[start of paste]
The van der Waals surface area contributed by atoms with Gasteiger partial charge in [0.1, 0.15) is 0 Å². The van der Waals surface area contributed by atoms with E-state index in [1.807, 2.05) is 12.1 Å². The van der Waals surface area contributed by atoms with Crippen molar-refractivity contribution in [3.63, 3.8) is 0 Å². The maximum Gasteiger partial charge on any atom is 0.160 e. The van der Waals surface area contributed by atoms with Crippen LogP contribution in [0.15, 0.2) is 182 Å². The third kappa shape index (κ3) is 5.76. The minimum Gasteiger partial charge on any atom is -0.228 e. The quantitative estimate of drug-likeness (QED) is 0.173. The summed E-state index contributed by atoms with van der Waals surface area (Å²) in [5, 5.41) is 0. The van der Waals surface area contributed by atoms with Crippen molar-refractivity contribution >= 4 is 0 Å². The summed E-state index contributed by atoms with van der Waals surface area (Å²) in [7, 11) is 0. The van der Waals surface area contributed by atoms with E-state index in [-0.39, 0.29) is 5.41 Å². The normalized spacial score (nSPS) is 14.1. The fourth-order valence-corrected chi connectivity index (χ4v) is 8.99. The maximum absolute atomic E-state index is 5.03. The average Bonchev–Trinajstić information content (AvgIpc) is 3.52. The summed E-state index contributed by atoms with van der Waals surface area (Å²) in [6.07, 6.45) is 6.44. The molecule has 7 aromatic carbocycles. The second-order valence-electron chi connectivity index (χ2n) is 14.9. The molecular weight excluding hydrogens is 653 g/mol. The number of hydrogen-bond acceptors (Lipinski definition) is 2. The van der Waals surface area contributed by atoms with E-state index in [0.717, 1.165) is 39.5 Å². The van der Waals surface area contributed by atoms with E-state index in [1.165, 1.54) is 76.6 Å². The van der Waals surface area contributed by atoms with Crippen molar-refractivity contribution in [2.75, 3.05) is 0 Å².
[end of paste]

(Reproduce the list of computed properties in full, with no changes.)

The van der Waals surface area contributed by atoms with Gasteiger partial charge in [0.1, 0.15) is 0 Å². The van der Waals surface area contributed by atoms with E-state index in [1.807, 2.05) is 12.1 Å². The van der Waals surface area contributed by atoms with Crippen molar-refractivity contribution in [3.63, 3.8) is 0 Å². The maximum Gasteiger partial charge on any atom is 0.160 e. The van der Waals surface area contributed by atoms with Crippen LogP contribution in [0.15, 0.2) is 182 Å². The third kappa shape index (κ3) is 5.76. The minimum Gasteiger partial charge on any atom is -0.228 e. The quantitative estimate of drug-likeness (QED) is 0.173. The summed E-state index contributed by atoms with van der Waals surface area (Å²) in [5, 5.41) is 0. The van der Waals surface area contributed by atoms with Crippen molar-refractivity contribution >= 4 is 0 Å². The summed E-state index contributed by atoms with van der Waals surface area (Å²) in [7, 11) is 0. The van der Waals surface area contributed by atoms with E-state index in [-0.39, 0.29) is 5.41 Å². The normalized spacial score (nSPS) is 14.1. The fourth-order valence-corrected chi connectivity index (χ4v) is 8.99. The maximum absolute atomic E-state index is 5.03. The average Bonchev–Trinajstić information content (AvgIpc) is 3.52. The summed E-state index contributed by atoms with van der Waals surface area (Å²) in [6.07, 6.45) is 6.44. The molecule has 7 aromatic carbocycles. The second-order valence-electron chi connectivity index (χ2n) is 14.9. The molecular weight excluding hydrogens is 653 g/mol. The number of hydrogen-bond acceptors (Lipinski definition) is 2. The van der Waals surface area contributed by atoms with E-state index in [0.717, 1.165) is 39.5 Å². The van der Waals surface area contributed by atoms with E-state index in [1.165, 1.54) is 76.6 Å². The van der Waals surface area contributed by atoms with Crippen molar-refractivity contribution in [2.75, 3.05) is 0 Å².